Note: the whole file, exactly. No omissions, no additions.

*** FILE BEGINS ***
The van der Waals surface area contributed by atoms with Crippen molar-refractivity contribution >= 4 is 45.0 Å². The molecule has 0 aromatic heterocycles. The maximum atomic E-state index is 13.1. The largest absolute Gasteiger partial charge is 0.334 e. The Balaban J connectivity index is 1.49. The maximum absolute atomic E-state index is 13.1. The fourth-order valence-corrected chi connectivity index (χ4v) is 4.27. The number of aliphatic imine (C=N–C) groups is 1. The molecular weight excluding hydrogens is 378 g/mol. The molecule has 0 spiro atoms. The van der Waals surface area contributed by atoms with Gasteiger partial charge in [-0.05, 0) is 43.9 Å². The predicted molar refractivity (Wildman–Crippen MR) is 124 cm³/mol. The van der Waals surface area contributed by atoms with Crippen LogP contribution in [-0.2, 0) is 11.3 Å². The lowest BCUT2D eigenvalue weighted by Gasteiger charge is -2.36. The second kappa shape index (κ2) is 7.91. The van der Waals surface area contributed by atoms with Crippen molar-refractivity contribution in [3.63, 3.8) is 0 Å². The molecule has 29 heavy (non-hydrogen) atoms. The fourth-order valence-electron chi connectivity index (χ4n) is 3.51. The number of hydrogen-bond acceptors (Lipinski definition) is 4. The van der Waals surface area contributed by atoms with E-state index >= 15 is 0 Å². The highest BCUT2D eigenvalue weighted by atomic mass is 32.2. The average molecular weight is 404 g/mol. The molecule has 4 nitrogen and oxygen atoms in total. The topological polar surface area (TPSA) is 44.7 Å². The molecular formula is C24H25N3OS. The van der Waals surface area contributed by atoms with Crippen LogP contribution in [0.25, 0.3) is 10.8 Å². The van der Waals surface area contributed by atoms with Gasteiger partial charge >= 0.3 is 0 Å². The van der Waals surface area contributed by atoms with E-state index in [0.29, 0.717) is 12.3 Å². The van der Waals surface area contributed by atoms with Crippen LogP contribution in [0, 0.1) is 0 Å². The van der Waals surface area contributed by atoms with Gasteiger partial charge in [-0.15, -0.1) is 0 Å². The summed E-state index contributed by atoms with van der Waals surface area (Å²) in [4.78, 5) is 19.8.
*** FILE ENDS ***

The van der Waals surface area contributed by atoms with Crippen molar-refractivity contribution >= 4 is 45.0 Å². The molecule has 0 aromatic heterocycles. The maximum atomic E-state index is 13.1. The largest absolute Gasteiger partial charge is 0.334 e. The Balaban J connectivity index is 1.49. The maximum absolute atomic E-state index is 13.1. The fourth-order valence-corrected chi connectivity index (χ4v) is 4.27. The number of aliphatic imine (C=N–C) groups is 1. The molecular weight excluding hydrogens is 378 g/mol. The molecule has 0 spiro atoms. The van der Waals surface area contributed by atoms with Gasteiger partial charge in [-0.05, 0) is 43.9 Å². The predicted molar refractivity (Wildman–Crippen MR) is 124 cm³/mol. The van der Waals surface area contributed by atoms with Crippen LogP contribution in [-0.2, 0) is 11.3 Å². The lowest BCUT2D eigenvalue weighted by Gasteiger charge is -2.36. The second kappa shape index (κ2) is 7.91. The van der Waals surface area contributed by atoms with Crippen molar-refractivity contribution in [3.63, 3.8) is 0 Å². The molecule has 29 heavy (non-hydrogen) atoms. The fourth-order valence-electron chi connectivity index (χ4n) is 3.51. The number of hydrogen-bond acceptors (Lipinski definition) is 4. The van der Waals surface area contributed by atoms with E-state index >= 15 is 0 Å². The highest BCUT2D eigenvalue weighted by atomic mass is 32.2. The average molecular weight is 404 g/mol. The molecule has 4 nitrogen and oxygen atoms in total. The topological polar surface area (TPSA) is 44.7 Å². The molecular formula is C24H25N3OS. The van der Waals surface area contributed by atoms with Crippen LogP contribution in [0.25, 0.3) is 10.8 Å². The van der Waals surface area contributed by atoms with Gasteiger partial charge >= 0.3 is 0 Å². The van der Waals surface area contributed by atoms with E-state index in [0.29, 0.717) is 12.3 Å². The van der Waals surface area contributed by atoms with Crippen LogP contribution in [0, 0.1) is 0 Å². The van der Waals surface area contributed by atoms with Gasteiger partial charge in [-0.15, -0.1) is 0 Å². The summed E-state index contributed by atoms with van der Waals surface area (Å²) in [4.78, 5) is 19.8.